Construction is continuing on a new mosque outside of Murfreesboro as attorneys debate the implications of a judge's ruling that voided approval of the site plan.
Joe Brandon Jr., one of the attorneys for the mosque opponents, said he believes the ruling means construction on the Islamic Center of Murfreesboro must halt. On Wednesday, Brandon filed an order with the court that included an injunction to that effect. The order does not become final until signed by the judge.
On Thursday, County Attorney Jim Cope said he will contest the order because he does not believe it accurately reflects the judge's ruling.
"The judge didn't mention an injunction," Cope said. "If (Brandon) wants an injunction, he needs to bring a lawsuit against the mosque."
The lawsuit named county boards and officials as defendants, but not the Islamic center.
Cope said he plans to file his objection to Brandon's order, along with a competing order, before the weekend. The judge can then choose to sign one of the orders, write his own order or hold a hearing to resolve the issue.
Cope said the county has not yet decided whether it will appeal the judge's ruling that officials provided insufficient public notice for the May 2010 Planning Commission meeting where the mosque was approved.
No public hearing was required to approve the site plan for the 52,000 square-foot mosque and auxiliary buildings, which was presented and voted on at a single commission meeting. The same would not have been true of plans for a large commercial building, but Rutherford County has special laws in place to facilitate the approval of houses of worship.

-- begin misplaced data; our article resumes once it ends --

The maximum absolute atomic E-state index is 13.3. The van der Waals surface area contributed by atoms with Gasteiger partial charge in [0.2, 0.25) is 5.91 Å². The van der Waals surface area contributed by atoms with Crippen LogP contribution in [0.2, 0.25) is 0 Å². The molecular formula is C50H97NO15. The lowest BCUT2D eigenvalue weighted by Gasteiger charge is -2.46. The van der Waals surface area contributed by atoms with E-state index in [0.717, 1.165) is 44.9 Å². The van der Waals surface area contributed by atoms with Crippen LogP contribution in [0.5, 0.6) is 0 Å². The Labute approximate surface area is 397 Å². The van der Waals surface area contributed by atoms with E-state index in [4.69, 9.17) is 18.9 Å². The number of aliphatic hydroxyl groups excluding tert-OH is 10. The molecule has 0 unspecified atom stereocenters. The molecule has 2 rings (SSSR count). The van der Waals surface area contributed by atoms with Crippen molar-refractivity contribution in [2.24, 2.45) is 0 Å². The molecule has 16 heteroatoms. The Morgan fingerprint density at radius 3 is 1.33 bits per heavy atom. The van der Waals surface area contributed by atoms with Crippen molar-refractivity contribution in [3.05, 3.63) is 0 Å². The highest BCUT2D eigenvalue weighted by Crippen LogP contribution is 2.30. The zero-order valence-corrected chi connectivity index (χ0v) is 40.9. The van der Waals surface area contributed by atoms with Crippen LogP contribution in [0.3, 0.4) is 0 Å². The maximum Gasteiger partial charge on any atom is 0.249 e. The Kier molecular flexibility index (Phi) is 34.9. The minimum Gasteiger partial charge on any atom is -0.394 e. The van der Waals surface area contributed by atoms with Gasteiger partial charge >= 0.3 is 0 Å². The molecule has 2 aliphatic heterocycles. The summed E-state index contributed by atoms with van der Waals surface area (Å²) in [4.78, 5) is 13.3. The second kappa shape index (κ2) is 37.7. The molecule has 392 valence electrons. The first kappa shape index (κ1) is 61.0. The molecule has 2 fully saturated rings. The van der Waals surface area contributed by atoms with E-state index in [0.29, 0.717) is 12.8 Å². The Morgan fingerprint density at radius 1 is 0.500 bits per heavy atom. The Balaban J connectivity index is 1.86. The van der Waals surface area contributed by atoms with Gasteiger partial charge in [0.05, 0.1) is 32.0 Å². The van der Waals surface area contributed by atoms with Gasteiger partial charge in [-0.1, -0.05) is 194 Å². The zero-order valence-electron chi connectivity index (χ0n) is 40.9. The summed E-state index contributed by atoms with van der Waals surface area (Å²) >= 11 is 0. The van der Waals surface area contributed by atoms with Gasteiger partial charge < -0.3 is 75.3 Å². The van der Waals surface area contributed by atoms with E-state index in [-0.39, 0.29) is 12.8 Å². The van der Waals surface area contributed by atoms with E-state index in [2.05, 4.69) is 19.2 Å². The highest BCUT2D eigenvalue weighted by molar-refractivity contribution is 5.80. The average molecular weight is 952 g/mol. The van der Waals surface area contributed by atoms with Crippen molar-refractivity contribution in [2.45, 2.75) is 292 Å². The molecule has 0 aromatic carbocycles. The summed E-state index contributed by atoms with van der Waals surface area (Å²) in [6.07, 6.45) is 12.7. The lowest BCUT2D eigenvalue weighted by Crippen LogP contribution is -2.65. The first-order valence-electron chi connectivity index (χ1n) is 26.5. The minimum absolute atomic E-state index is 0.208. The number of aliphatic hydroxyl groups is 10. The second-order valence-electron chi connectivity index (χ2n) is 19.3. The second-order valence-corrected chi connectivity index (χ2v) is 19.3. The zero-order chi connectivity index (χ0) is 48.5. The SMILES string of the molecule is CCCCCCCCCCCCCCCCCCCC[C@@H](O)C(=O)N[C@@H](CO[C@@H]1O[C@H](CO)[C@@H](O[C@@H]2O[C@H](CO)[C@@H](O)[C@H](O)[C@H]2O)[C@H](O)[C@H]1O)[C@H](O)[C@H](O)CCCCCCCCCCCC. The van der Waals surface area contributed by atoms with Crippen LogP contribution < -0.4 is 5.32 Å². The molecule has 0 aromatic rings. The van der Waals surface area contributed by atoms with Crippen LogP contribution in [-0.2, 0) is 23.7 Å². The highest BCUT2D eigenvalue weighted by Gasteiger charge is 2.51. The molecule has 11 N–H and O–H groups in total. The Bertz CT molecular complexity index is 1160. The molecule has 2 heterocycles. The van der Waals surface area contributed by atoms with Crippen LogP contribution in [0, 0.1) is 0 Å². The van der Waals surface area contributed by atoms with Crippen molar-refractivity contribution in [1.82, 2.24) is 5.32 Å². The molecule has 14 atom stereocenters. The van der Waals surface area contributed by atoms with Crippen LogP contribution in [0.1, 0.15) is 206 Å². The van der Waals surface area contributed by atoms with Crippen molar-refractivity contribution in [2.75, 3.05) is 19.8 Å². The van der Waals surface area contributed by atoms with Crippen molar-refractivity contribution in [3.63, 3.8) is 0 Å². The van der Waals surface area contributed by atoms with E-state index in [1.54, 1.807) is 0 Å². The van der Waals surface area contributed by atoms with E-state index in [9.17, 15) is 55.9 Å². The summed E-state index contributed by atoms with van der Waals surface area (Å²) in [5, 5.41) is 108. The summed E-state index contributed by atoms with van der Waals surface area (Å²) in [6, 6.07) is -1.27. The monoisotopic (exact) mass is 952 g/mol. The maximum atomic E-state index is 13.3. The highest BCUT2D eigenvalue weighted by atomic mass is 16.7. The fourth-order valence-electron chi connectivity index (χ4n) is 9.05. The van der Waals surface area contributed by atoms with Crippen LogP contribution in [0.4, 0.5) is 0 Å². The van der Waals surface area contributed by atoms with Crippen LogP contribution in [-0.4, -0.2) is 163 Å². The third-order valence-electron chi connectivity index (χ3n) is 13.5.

County attorneys argued at trial that officials did all that was required of them by law to advertise the meeting when they placed an announcement in a free weekly newspaper, the Murfreesboro Post, with no agenda - the same process used to announce all county meetings.
Chancellor Robert Corlew's Tuesday ruling, while implying that the process might be sufficient for routine matters, stated that it was insufficient for the mosque approval given the intense public interest it has garnered.
Mosque opponents have held rallies to protest the new building and accused members of the congregation of having ties to terrorists, although they have provided no proof.
Local Muslims counter that they have lived, worked and worshipped in the county for decades without causing problems for anyone.
The controversy has made national and international news.
Construction has been ongoing over the year-and-a-half the court case has dragged on, and the main worship space is nearly complete. The new building will replace the mosque's current space in an industrial park, which the congregation has outgrown.
By Travis Loller, The Associated Press
Source: The Kingsport Times-News